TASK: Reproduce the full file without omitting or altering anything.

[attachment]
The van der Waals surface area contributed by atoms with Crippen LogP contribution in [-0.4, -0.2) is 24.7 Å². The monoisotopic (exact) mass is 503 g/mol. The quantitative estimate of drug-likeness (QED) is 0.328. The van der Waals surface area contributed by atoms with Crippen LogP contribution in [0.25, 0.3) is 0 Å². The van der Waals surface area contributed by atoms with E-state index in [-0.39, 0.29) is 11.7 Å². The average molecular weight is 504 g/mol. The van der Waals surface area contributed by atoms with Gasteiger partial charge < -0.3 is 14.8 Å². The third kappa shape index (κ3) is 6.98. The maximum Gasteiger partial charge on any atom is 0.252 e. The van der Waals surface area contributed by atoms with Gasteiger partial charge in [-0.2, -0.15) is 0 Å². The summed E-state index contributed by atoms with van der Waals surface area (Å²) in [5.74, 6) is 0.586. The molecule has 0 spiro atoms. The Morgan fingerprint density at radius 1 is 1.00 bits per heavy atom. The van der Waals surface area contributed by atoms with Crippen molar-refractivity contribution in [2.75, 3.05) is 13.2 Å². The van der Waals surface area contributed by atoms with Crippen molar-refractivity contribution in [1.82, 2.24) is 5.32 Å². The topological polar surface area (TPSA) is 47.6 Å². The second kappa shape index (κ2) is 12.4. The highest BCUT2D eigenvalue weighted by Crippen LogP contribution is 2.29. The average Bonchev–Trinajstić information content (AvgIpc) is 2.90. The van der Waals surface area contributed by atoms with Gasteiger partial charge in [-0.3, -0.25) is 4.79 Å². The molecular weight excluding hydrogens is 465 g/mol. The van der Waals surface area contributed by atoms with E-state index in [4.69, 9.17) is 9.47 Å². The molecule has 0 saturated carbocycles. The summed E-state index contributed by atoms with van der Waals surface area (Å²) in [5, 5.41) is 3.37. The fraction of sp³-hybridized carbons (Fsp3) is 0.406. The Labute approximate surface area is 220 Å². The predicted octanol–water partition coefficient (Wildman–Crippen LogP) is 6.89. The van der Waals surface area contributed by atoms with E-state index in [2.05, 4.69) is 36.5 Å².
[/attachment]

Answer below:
The van der Waals surface area contributed by atoms with Crippen LogP contribution in [-0.4, -0.2) is 24.7 Å². The monoisotopic (exact) mass is 503 g/mol. The quantitative estimate of drug-likeness (QED) is 0.328. The van der Waals surface area contributed by atoms with Crippen LogP contribution in [0.25, 0.3) is 0 Å². The van der Waals surface area contributed by atoms with E-state index in [-0.39, 0.29) is 11.7 Å². The average molecular weight is 504 g/mol. The van der Waals surface area contributed by atoms with Gasteiger partial charge < -0.3 is 14.8 Å². The third kappa shape index (κ3) is 6.98. The maximum Gasteiger partial charge on any atom is 0.252 e. The van der Waals surface area contributed by atoms with Gasteiger partial charge in [-0.2, -0.15) is 0 Å². The summed E-state index contributed by atoms with van der Waals surface area (Å²) in [5.74, 6) is 0.586. The molecule has 0 spiro atoms. The Morgan fingerprint density at radius 1 is 1.00 bits per heavy atom. The van der Waals surface area contributed by atoms with Crippen molar-refractivity contribution in [2.75, 3.05) is 13.2 Å². The van der Waals surface area contributed by atoms with Crippen molar-refractivity contribution in [1.82, 2.24) is 5.32 Å². The topological polar surface area (TPSA) is 47.6 Å². The second kappa shape index (κ2) is 12.4. The highest BCUT2D eigenvalue weighted by Crippen LogP contribution is 2.29. The average Bonchev–Trinajstić information content (AvgIpc) is 2.90. The van der Waals surface area contributed by atoms with Gasteiger partial charge in [-0.3, -0.25) is 4.79 Å². The molecular weight excluding hydrogens is 465 g/mol. The van der Waals surface area contributed by atoms with E-state index in [4.69, 9.17) is 9.47 Å². The molecule has 0 saturated carbocycles. The summed E-state index contributed by atoms with van der Waals surface area (Å²) in [5, 5.41) is 3.37. The fraction of sp³-hybridized carbons (Fsp3) is 0.406. The Labute approximate surface area is 220 Å². The predicted octanol–water partition coefficient (Wildman–Crippen LogP) is 6.89. The van der Waals surface area contributed by atoms with E-state index in [2.05, 4.69) is 36.5 Å².